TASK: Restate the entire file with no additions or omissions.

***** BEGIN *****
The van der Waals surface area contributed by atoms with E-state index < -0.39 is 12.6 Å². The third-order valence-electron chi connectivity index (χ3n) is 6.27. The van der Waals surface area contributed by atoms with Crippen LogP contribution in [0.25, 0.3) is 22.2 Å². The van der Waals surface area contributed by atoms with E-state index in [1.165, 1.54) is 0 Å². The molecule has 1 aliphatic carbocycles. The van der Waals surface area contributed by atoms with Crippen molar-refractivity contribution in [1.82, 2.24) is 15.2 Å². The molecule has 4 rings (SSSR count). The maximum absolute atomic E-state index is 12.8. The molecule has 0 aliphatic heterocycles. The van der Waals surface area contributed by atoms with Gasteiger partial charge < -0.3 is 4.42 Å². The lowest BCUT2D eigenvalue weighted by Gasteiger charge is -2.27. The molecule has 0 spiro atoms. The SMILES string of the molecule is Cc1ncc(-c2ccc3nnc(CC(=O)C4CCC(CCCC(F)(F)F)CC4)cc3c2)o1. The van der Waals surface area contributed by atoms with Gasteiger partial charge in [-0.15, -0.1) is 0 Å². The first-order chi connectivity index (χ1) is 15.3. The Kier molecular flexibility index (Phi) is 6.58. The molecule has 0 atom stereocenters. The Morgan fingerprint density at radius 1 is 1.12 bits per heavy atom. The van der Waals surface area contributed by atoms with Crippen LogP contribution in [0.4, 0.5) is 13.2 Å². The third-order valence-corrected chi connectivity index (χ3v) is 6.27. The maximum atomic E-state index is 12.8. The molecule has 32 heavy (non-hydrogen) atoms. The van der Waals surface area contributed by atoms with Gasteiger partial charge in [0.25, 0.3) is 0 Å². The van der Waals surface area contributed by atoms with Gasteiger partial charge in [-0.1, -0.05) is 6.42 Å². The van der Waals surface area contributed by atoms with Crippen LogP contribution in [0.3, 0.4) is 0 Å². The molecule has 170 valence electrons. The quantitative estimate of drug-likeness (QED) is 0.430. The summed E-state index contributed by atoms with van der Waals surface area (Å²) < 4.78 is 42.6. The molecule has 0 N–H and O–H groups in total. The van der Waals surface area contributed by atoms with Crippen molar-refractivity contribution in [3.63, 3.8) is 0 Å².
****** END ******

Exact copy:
The van der Waals surface area contributed by atoms with E-state index < -0.39 is 12.6 Å². The third-order valence-electron chi connectivity index (χ3n) is 6.27. The van der Waals surface area contributed by atoms with Crippen LogP contribution in [0.25, 0.3) is 22.2 Å². The van der Waals surface area contributed by atoms with E-state index in [1.165, 1.54) is 0 Å². The molecule has 1 aliphatic carbocycles. The van der Waals surface area contributed by atoms with Crippen molar-refractivity contribution in [1.82, 2.24) is 15.2 Å². The molecule has 4 rings (SSSR count). The maximum absolute atomic E-state index is 12.8. The molecule has 0 aliphatic heterocycles. The van der Waals surface area contributed by atoms with Gasteiger partial charge < -0.3 is 4.42 Å². The lowest BCUT2D eigenvalue weighted by Gasteiger charge is -2.27. The molecule has 0 spiro atoms. The SMILES string of the molecule is Cc1ncc(-c2ccc3nnc(CC(=O)C4CCC(CCCC(F)(F)F)CC4)cc3c2)o1. The van der Waals surface area contributed by atoms with Gasteiger partial charge in [-0.15, -0.1) is 0 Å². The first-order chi connectivity index (χ1) is 15.3. The Kier molecular flexibility index (Phi) is 6.58. The molecule has 0 atom stereocenters. The Morgan fingerprint density at radius 1 is 1.12 bits per heavy atom. The van der Waals surface area contributed by atoms with Crippen LogP contribution in [0.4, 0.5) is 13.2 Å². The third-order valence-corrected chi connectivity index (χ3v) is 6.27. The maximum atomic E-state index is 12.8. The molecule has 32 heavy (non-hydrogen) atoms. The van der Waals surface area contributed by atoms with Gasteiger partial charge in [0.25, 0.3) is 0 Å². The van der Waals surface area contributed by atoms with Gasteiger partial charge in [-0.1, -0.05) is 6.42 Å². The van der Waals surface area contributed by atoms with Crippen LogP contribution in [0.3, 0.4) is 0 Å². The molecule has 170 valence electrons. The quantitative estimate of drug-likeness (QED) is 0.430. The summed E-state index contributed by atoms with van der Waals surface area (Å²) < 4.78 is 42.6. The molecule has 0 N–H and O–H groups in total. The van der Waals surface area contributed by atoms with Crippen molar-refractivity contribution in [3.63, 3.8) is 0 Å².